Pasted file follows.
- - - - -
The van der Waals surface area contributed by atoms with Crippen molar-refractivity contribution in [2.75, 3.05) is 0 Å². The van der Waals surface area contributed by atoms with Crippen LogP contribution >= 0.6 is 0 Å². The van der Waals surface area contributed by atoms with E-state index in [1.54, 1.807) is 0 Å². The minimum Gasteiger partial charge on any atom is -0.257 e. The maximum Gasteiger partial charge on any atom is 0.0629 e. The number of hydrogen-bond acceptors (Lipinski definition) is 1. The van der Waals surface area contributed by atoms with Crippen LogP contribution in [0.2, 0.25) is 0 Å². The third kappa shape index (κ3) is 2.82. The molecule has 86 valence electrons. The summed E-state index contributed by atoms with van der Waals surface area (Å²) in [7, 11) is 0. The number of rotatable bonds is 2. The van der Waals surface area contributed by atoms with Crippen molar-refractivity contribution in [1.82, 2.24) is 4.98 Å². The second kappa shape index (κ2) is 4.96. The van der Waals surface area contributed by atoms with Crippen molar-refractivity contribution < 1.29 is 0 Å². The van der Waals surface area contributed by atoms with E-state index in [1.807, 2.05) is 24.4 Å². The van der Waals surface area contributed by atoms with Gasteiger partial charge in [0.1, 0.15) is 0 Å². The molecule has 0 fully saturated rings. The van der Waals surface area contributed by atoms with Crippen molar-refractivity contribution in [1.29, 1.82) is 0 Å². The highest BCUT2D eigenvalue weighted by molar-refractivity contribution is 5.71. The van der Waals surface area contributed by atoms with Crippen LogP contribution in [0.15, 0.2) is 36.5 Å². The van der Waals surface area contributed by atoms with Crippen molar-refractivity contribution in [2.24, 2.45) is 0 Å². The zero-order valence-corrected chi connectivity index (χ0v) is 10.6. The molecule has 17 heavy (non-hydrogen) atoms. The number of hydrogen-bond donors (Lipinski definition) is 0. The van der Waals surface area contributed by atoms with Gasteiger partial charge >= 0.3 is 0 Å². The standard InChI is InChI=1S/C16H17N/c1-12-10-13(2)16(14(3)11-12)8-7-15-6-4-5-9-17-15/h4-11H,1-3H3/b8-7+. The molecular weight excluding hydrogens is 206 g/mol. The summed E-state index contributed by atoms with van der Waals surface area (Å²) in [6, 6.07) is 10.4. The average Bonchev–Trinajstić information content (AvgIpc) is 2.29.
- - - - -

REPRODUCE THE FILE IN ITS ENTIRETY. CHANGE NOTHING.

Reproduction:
The van der Waals surface area contributed by atoms with Crippen molar-refractivity contribution in [2.75, 3.05) is 0 Å². The van der Waals surface area contributed by atoms with Crippen LogP contribution >= 0.6 is 0 Å². The van der Waals surface area contributed by atoms with E-state index in [1.54, 1.807) is 0 Å². The minimum Gasteiger partial charge on any atom is -0.257 e. The maximum Gasteiger partial charge on any atom is 0.0629 e. The number of hydrogen-bond acceptors (Lipinski definition) is 1. The van der Waals surface area contributed by atoms with Crippen LogP contribution in [0.2, 0.25) is 0 Å². The third kappa shape index (κ3) is 2.82. The molecule has 86 valence electrons. The summed E-state index contributed by atoms with van der Waals surface area (Å²) in [7, 11) is 0. The number of rotatable bonds is 2. The van der Waals surface area contributed by atoms with Crippen molar-refractivity contribution in [1.82, 2.24) is 4.98 Å². The second kappa shape index (κ2) is 4.96. The van der Waals surface area contributed by atoms with Crippen molar-refractivity contribution < 1.29 is 0 Å². The van der Waals surface area contributed by atoms with E-state index in [1.807, 2.05) is 24.4 Å². The van der Waals surface area contributed by atoms with Gasteiger partial charge in [0.1, 0.15) is 0 Å². The molecule has 0 fully saturated rings. The van der Waals surface area contributed by atoms with Crippen molar-refractivity contribution in [1.29, 1.82) is 0 Å². The highest BCUT2D eigenvalue weighted by molar-refractivity contribution is 5.71. The van der Waals surface area contributed by atoms with Crippen LogP contribution in [0.15, 0.2) is 36.5 Å². The van der Waals surface area contributed by atoms with Crippen molar-refractivity contribution in [2.24, 2.45) is 0 Å². The zero-order valence-corrected chi connectivity index (χ0v) is 10.6. The molecule has 17 heavy (non-hydrogen) atoms. The number of hydrogen-bond donors (Lipinski definition) is 0. The van der Waals surface area contributed by atoms with Gasteiger partial charge >= 0.3 is 0 Å². The standard InChI is InChI=1S/C16H17N/c1-12-10-13(2)16(14(3)11-12)8-7-15-6-4-5-9-17-15/h4-11H,1-3H3/b8-7+. The molecular weight excluding hydrogens is 206 g/mol. The summed E-state index contributed by atoms with van der Waals surface area (Å²) in [6, 6.07) is 10.4. The average Bonchev–Trinajstić information content (AvgIpc) is 2.29.